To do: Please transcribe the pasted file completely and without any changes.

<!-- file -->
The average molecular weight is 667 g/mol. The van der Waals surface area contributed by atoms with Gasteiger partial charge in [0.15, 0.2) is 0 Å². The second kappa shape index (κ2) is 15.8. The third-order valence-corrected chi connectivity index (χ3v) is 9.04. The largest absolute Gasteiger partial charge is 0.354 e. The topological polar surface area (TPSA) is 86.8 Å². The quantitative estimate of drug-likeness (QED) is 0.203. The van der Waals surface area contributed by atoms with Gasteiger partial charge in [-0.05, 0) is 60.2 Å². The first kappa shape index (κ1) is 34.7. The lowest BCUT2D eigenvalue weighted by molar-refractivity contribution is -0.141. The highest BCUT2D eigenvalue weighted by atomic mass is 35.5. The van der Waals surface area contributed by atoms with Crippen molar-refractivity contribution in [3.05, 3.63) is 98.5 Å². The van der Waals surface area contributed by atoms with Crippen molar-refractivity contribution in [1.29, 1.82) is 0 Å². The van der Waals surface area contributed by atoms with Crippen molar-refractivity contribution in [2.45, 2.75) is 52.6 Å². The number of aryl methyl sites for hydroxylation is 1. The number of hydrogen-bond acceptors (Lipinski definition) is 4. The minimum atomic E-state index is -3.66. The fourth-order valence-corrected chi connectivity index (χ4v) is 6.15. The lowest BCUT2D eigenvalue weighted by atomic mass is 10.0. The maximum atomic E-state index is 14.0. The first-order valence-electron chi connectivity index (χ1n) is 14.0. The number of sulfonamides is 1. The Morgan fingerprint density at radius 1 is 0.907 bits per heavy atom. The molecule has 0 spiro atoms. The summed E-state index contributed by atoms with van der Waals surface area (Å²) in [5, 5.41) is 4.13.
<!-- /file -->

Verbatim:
The average molecular weight is 667 g/mol. The van der Waals surface area contributed by atoms with Gasteiger partial charge in [0.15, 0.2) is 0 Å². The second kappa shape index (κ2) is 15.8. The third-order valence-corrected chi connectivity index (χ3v) is 9.04. The largest absolute Gasteiger partial charge is 0.354 e. The topological polar surface area (TPSA) is 86.8 Å². The quantitative estimate of drug-likeness (QED) is 0.203. The van der Waals surface area contributed by atoms with Gasteiger partial charge in [-0.05, 0) is 60.2 Å². The first kappa shape index (κ1) is 34.7. The lowest BCUT2D eigenvalue weighted by molar-refractivity contribution is -0.141. The highest BCUT2D eigenvalue weighted by atomic mass is 35.5. The van der Waals surface area contributed by atoms with Crippen molar-refractivity contribution in [3.05, 3.63) is 98.5 Å². The van der Waals surface area contributed by atoms with Crippen molar-refractivity contribution in [1.29, 1.82) is 0 Å². The van der Waals surface area contributed by atoms with Crippen molar-refractivity contribution in [2.45, 2.75) is 52.6 Å². The number of aryl methyl sites for hydroxylation is 1. The number of hydrogen-bond acceptors (Lipinski definition) is 4. The minimum atomic E-state index is -3.66. The fourth-order valence-corrected chi connectivity index (χ4v) is 6.15. The lowest BCUT2D eigenvalue weighted by atomic mass is 10.0. The maximum atomic E-state index is 14.0. The first-order valence-electron chi connectivity index (χ1n) is 14.0. The number of sulfonamides is 1. The Morgan fingerprint density at radius 1 is 0.907 bits per heavy atom. The molecule has 0 spiro atoms. The summed E-state index contributed by atoms with van der Waals surface area (Å²) in [5, 5.41) is 4.13.